When Phil Resch is trying to convince a dubious Rick Deckard of his irrefutable humanity, his explanation relies upon the fact that he owns a squirrel which he keeps in cage equipped with a wheel which circles around and around as the squirrel runs inside it. He never gets anywhere, but still the squirrel seems to Phil to be perfectly content with the illusion of forward movement. Upon hearing this, Deckard’s response brings under suspicion the possibility that squirrels as entire species are lacking in some vital aspect of intellect. The theme of pursuing illusions in the faint hope of finding reality is pervasive throughout the novel.
The very opening the novel sets the stage for this thematic path which consistently suggests that human beings are constantly on a hamster wheel inside a cage. On his way to his car atop his roof, Deckard feeds electronic sheep. Earth has become a horrifically absurd dystopia in which the loss of real pets has given over to digital counterpart an association verging on the tactile. And yet, as if foreseeing the rise of Pokemon and digital pets, they cannot bring the tactile happiness of real, living, flesh and blood animals. A synthetic horse is a not a horse, of course, but a synthetic human being?
This is the crux at which Philip K. Dick’s Do Androids Dream of Electric Sheep gets really interesting. In a way, pets can be seen as the android counterparts created for a society lulled into a cognitive anesthetic state in the future. Pets are not at the same level of human beings, but they seem to possess at least certain primitive emotions. And while people certainly give their pets the power of thought and sentient independence—if only in a way that may be half-joking—most pet owners do not view their animals as being on the same level as themselves. Or, at least, most do not admit it. The squirrel running and running and running and never really getting anywhere, but being happy all the same is just one example of the imagery of dehumanization in the form of pursuing a false illusion of something one really wants.
All those electronic animals that have replace the loss of real pets serves to underscore the fact that even though they are living and breathing creatures, dogs and cats and sheep and cows and squirrels do not look like us. Therefore, they cannot ever hope to rise to the same level as being like us. The imagery undermines any attempt to impose true potential for sentient independence upon even the most beloved pet. Up in the sky among those colonizing Mars are the images of disaffected and alienated androids engage in insurrection against their evil capitalist masters. Except in this case, the Marxist revolution is not embodied in the disaffected and alienated worker in rebellion against profit-driven bosses, it is embodied in the machines bought and owned by a company. How can the androids rise in revolt when they do not possess emotions; when they are no different from a vehicle or even a toaster? Because the androids look like us. And if they look like us enough to allow the illusion to stick, they can be endowed with the possibility for emotion. Here is a revolution not spurred by the evil capitalist industrialists for once. Here is a revolution that can only exist because the pursuit of an illusory substitute for the real thing has been allowed to get too far out of hand. After all, how big a leap might there be from “feeding” electronic sheep to believing that robots that look just like humans can actually feel like humans?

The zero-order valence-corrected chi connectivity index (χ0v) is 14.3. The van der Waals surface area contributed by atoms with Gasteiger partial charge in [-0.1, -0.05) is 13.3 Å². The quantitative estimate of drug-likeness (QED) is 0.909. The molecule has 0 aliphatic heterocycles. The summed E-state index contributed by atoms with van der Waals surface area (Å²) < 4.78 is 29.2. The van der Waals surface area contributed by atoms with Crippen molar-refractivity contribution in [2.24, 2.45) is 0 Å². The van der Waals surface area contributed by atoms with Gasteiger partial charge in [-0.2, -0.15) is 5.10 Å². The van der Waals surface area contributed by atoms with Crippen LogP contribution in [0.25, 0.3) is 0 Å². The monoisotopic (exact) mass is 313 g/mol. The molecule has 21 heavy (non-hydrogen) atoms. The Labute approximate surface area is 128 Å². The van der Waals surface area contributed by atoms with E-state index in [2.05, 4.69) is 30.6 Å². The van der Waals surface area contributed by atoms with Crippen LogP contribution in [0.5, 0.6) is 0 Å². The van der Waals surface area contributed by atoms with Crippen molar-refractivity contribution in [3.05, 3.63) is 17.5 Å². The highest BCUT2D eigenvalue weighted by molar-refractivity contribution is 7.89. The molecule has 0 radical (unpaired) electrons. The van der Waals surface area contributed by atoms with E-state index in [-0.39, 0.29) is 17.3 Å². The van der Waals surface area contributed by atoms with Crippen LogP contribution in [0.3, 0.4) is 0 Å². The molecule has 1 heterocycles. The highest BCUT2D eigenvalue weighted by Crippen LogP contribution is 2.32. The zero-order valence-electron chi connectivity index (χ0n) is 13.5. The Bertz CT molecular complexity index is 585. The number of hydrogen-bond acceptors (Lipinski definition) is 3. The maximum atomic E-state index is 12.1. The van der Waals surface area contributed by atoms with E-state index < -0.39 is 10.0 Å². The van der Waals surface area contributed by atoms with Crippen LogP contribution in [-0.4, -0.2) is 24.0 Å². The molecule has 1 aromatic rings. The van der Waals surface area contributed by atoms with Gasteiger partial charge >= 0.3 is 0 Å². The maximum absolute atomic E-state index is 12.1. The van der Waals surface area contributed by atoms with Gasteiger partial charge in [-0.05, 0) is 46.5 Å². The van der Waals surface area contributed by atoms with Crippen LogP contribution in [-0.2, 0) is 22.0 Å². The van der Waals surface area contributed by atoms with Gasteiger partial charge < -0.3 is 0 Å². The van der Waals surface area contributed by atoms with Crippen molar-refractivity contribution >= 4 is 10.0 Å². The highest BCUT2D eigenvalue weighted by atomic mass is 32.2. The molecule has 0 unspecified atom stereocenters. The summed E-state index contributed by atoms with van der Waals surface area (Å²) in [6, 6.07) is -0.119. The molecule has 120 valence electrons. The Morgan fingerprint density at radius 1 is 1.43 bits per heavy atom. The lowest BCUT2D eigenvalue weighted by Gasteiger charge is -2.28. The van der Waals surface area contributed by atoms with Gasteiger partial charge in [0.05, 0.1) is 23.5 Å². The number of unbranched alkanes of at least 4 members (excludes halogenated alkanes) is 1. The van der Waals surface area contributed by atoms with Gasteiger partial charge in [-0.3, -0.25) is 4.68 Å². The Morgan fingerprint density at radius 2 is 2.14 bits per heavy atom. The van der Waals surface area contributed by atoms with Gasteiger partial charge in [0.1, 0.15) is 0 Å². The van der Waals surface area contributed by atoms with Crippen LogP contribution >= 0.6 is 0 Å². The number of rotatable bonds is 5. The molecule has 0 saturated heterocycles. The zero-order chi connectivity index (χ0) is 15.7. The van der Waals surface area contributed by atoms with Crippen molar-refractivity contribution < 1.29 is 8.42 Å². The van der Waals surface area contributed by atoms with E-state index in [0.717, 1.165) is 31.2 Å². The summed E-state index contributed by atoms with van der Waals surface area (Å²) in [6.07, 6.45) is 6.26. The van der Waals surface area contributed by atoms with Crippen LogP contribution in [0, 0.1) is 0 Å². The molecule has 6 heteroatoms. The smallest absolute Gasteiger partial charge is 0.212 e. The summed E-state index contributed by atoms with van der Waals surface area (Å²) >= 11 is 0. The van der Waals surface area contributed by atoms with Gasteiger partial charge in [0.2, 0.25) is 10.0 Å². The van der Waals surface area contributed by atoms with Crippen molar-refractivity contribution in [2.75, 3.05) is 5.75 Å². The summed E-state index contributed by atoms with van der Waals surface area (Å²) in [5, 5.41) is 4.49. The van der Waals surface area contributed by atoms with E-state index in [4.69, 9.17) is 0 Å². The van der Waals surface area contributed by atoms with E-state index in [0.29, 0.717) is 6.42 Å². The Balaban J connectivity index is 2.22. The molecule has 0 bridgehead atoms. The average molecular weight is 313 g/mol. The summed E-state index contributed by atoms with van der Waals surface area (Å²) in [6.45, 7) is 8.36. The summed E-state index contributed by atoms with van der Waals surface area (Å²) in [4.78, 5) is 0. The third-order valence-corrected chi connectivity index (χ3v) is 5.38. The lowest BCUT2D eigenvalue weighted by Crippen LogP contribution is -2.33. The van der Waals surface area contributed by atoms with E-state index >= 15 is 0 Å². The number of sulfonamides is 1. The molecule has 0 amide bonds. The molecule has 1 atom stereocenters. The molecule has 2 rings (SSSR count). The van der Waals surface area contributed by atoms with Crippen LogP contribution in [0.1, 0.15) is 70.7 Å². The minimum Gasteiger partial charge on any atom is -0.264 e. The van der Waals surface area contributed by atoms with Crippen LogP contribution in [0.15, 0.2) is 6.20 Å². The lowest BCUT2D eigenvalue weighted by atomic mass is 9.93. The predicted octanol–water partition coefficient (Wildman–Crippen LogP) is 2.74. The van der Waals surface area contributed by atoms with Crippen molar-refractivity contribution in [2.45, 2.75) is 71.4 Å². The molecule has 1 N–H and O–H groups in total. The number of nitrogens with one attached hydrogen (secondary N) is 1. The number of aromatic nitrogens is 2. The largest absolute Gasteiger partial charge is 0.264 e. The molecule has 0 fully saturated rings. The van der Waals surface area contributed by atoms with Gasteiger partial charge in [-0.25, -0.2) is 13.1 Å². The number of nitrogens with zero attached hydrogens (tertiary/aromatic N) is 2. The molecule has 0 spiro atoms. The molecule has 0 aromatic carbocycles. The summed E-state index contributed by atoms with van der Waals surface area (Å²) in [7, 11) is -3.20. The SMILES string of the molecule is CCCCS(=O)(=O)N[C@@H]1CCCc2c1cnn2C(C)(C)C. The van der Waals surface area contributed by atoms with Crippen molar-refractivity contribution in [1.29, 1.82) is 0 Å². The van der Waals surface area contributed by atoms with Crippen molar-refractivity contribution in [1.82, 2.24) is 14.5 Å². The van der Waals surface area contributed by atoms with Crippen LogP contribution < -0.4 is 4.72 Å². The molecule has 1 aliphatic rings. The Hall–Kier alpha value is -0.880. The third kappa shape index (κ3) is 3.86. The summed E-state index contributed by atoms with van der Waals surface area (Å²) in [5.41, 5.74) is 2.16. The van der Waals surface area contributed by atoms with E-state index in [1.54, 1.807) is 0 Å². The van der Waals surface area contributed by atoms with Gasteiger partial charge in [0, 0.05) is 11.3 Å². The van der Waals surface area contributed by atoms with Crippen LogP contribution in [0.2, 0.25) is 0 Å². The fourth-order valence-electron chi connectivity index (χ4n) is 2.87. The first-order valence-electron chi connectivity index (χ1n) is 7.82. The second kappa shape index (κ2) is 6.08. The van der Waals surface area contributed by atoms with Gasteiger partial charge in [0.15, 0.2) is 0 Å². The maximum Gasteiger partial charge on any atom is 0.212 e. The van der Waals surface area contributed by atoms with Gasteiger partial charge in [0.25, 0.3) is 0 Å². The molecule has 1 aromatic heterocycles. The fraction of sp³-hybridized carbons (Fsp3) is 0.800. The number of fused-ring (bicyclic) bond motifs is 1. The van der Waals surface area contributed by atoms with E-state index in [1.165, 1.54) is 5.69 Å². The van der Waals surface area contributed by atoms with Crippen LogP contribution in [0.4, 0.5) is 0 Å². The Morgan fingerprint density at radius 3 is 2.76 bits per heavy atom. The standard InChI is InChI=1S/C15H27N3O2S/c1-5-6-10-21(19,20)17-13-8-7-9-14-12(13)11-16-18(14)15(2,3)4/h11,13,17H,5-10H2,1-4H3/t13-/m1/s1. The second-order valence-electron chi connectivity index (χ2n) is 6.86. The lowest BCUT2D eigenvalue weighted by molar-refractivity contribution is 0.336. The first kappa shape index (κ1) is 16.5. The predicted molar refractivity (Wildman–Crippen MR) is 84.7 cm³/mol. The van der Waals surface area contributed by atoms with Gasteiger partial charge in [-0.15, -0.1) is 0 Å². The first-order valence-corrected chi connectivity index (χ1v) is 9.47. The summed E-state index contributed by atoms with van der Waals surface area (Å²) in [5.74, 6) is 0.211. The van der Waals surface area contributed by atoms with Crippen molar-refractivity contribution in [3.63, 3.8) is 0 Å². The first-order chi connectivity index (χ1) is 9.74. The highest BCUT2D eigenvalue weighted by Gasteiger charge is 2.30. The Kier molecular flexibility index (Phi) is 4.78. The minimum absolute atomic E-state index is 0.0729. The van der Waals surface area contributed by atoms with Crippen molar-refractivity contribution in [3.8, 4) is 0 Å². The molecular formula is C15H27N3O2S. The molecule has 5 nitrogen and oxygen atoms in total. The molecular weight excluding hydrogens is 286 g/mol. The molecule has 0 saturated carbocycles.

Eventually, Dick will force complicity from his reader in the process of accepting illusions as real without bothering to inquire very deeply. The narrative perspective that the author engages is limited third-person omniscient that, as the story unfolds, gradually begins to seem less than entirely reliable. Not that the narrative voice is offering false information to the reader for the purpose of deception or even to misguide understanding, but rather that in some cases distinctly empty space exists between what the narrator asserts and what he describes as actually happening. The biggest and most disconcerting empty space here is the one occupied by narrative instruction that collecting the bounty on the rogue androids is no walk in the park and only getting more difficult with the complexity of the Nexus-6 androids. While the reader is told that Deckard has a tough duty, the actual difficulty involved in dispatching Pris and Roy do not in reality seem to jibe. The narrative perspective here and in other less jarring empty spaces between what is told and what is shown gradually comes to seem like yet another example of how human being are willing to spin around and around in pursuit of an acceptable simulacrum of movement without there being any actual progress.
Deckard’s easy and glib dismissal of the intellectual capacity of Phil Resch’s pet squirrel is utterly understandable. Deckard overlooks the obvious association between the primitive acceptance of a totally false reality as actual reality and his own examples of doing exactly the same thing as the squirrel precisely because his intellect is greater. Like all humans, Deckard has endowed his species with a sense of superiority so finely tuned that he is absolutely incapable of making that kind connection because the more developed the mind becomes, the more open it is to perceptual dissonance. The squirrel cannot question the difference between actually running around and running in place without getting anywhere. A human being can question that difference and, unlike a machine wired to make decisions purely out of a series of logical responses to a Yes or No inquiry, he can arrive at the consideration that running in place can be a perceptual reality every bit the same as running with forward motion. Unless the human just is not quite bright enough to recognize his own limitations, of course.